Libraries Write New Chapter With Foundation Grants

A young reader at the Clymer-French Creek Library benefits from new materials purchased with a grant by the Community Foundation. Submitted Photos

David and Margaret Blossom were passionate about education and the role that libraries play in educating a community. Now, more than ever, libraries have proven to be a vital component in creating thriving communities.

“The Blossoms could have never predicted a global pandemic,” said Tory Irgang, Chautauqua Region Community Foundation executive director, “but their vision and generosity are helping local families and rural communities get through some challenging times.”

Since its creation in 1983, the Blossom Fund at the Community Foundation has been the leading source of funding for local libraries. In recent years, this field of interest fund has expanded and updated learning collections, provided matching support for building improvements, and upgraded equipment to better serve patron needs.

“Libraries are not just brick and mortar buildings that lend physical materials to patrons,” Irgang said. “They are community centers that must have current technology and digital resources to assist patrons of all ages and backgrounds.”


David and Margaret Blossom created a field of interest fund at the Chautauqua Region Community Foundation to support local libraries.

Due to the growing and changing needs of its patrons, the Clymer-French Creek Free Library needed to update its collection. There were requests from both children and adults to expand its nonfiction section. In addition to providing books to library visitors, the library was also providing books to a local preschool and needed additional materials for early readers.

“We are circulating a large volume of books, our highest numbers ever,” offered Darlene Redlecki, Clymer-French Creek Library director. “Our nonfiction collection was outdated and it would have taken a long time to update it without help from the Community Foundation.”

At the James Prendergast Library Association there was a need to enhance their audio and large print collections. According to Annie Greene, Prendergast Library director, these items are sought after by those who have difficulty reading regular print books and a growing population that prefers listening to books.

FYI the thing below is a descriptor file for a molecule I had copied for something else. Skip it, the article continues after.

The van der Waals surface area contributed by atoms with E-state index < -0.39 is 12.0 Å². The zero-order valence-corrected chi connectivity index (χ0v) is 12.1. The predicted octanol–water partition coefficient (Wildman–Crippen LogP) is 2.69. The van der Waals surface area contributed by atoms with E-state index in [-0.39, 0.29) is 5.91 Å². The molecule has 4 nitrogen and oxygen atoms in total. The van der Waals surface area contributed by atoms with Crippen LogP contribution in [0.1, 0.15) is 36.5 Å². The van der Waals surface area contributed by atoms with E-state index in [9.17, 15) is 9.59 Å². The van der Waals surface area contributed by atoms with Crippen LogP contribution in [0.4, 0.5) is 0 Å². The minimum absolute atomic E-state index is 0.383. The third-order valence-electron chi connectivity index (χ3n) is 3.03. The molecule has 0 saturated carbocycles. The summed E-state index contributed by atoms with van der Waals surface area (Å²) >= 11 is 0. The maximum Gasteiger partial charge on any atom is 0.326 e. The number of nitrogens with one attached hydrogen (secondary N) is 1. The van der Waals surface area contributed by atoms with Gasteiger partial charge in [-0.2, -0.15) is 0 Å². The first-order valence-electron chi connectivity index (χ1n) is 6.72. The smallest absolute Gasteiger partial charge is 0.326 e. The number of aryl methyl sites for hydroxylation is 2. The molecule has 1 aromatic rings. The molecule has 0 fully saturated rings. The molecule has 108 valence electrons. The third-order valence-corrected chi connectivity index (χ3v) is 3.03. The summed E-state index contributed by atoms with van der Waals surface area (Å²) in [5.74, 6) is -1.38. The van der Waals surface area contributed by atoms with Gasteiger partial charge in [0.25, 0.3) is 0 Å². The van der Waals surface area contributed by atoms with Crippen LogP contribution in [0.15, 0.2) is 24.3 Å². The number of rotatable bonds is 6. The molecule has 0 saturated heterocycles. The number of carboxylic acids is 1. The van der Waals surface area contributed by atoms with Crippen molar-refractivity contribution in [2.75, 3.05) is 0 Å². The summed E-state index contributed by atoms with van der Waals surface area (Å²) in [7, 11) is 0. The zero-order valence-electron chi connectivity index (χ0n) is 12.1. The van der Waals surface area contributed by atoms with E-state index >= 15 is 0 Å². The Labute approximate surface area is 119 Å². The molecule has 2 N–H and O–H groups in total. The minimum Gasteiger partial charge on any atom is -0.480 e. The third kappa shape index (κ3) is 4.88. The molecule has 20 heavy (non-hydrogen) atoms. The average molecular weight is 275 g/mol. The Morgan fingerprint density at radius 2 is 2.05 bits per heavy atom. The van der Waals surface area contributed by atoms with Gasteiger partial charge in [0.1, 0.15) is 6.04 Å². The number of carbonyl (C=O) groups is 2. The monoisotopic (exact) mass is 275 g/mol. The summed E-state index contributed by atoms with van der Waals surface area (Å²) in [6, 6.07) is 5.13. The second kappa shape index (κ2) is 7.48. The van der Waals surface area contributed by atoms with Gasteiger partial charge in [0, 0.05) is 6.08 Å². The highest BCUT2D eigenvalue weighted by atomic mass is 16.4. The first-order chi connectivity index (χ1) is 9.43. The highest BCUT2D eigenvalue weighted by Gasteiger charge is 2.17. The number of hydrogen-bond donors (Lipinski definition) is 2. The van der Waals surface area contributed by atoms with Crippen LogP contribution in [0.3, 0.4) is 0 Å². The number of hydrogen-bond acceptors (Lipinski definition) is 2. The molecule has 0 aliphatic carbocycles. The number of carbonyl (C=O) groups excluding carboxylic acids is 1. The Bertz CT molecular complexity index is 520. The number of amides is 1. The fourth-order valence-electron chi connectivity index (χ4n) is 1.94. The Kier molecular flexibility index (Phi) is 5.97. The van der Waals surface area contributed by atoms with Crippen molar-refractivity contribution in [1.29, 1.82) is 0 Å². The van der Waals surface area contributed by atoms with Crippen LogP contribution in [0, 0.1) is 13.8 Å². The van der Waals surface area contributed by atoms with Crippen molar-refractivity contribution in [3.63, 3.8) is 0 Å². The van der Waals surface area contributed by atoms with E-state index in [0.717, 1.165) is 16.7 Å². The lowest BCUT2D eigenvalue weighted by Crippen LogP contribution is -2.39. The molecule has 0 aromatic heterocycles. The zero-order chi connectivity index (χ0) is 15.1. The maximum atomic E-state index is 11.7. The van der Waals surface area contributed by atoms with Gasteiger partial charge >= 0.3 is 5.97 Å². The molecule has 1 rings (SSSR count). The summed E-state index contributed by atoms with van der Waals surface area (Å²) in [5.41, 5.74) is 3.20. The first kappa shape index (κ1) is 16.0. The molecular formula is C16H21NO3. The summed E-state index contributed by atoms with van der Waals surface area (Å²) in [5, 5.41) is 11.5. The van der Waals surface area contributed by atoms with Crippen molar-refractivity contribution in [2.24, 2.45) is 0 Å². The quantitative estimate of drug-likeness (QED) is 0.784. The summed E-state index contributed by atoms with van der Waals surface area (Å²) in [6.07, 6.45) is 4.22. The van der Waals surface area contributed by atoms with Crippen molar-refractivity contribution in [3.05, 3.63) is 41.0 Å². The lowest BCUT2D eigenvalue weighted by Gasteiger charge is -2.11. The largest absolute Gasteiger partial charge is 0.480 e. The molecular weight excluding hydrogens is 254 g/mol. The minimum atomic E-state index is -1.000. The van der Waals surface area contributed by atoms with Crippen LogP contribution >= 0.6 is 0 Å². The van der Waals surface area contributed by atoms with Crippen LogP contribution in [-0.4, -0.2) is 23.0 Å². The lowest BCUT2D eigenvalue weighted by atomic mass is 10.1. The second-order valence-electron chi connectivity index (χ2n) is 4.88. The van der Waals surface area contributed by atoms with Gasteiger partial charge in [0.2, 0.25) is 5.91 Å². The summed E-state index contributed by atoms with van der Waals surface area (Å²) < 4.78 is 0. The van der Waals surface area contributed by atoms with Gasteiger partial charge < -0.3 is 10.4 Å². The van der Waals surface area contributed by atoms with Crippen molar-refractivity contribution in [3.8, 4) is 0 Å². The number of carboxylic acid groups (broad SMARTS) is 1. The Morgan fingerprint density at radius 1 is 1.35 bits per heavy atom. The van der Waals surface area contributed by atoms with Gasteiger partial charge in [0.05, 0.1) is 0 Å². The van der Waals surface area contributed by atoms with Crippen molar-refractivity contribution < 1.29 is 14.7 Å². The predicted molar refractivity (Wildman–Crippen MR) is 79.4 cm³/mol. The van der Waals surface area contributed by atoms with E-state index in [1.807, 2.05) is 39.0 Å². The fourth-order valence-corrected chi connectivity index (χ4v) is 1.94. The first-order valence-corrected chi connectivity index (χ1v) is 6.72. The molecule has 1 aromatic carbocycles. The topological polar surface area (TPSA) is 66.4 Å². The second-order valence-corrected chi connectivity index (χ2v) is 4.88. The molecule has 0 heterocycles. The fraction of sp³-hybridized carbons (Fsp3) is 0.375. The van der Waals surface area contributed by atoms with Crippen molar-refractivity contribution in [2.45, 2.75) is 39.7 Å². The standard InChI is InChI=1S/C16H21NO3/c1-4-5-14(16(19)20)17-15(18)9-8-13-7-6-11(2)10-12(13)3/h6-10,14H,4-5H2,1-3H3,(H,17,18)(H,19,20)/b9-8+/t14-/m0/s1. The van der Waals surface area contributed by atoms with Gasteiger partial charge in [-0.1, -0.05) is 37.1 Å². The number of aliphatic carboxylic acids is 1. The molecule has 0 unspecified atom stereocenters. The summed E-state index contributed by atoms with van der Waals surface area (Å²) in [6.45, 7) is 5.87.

“There has been a 15% increase in downloadable audiobooks that patrons can access without having to step foot into the library,” Greene said.


Although lending materials continue to be central to library missions, the growing need for safe spaces to gather have allowed libraries to evolve into technology hubs and community centers.

With more than half of the region’s libraries located in buildings that are several decades old, finding resources to modernize facilities and comply with accessibility requirements can be a challenge.

The majority of funding for renovation and construction projects come through New York State’s Public Library Construction Grants Program. However, Community Foundation dollars often serve as matching funds, or bridge the gap to address projects that aren’t able to access these dollars.

One of the libraries that received funding from both the Community Foundation and state construction grant process was the Kennedy Free Library, which allowed the library to install an elevator and accessible bathroom on the lower level. This makes the entire facility ADA compliant and increases the usability of the lower level for classes and community activities.

“Our lower level, although a finished space, was not fully accessible,” library officials said. “Now we look forward to holding educational programs, classes and even hosting community events.”

In Busti, a combination of NYS funding and Community Foundation support made it possible for the Hazeltine Library to install a new structure on their property. This will provide additional storage for the library, as well as, allow for community gatherings during the warmer months of the year.

For other libraries, upgrading equipment is just as important. A modest grant from the Community Foundation replaced the all-in-one printer at the Ellington Farman Library, an integral service to the entire community. Utilized by both library staff and patrons, the machine is used to print materials for school assignments, medical appointments, and job applications while small business owners utilize it for print and fax services.


Although David and Margaret have since passed, their passion for education and desire to support local libraries lives on with the Community Foundation. Since it was established, The Blossom Fund has granted $705,540 to many community organizations, including 19 libraries.

“Field of Interest funds offer flexibility within a donor’s area of interest,” Irgang said. “The Blossoms could not have imagined how important their charitable vision would be in this decade,” Irgang said.

The Blossom Fund is one of more than 700 endowments the Community Foundation administers that support emerging community needs, charitable organizations and local students pursuing higher education. At the end of 2021, the Foundation’s asset level was $142.1 million.

To learn more about how you can make a difference with the Community Foundation, visit crcfonline.org or contact their office at 716-661-3390.


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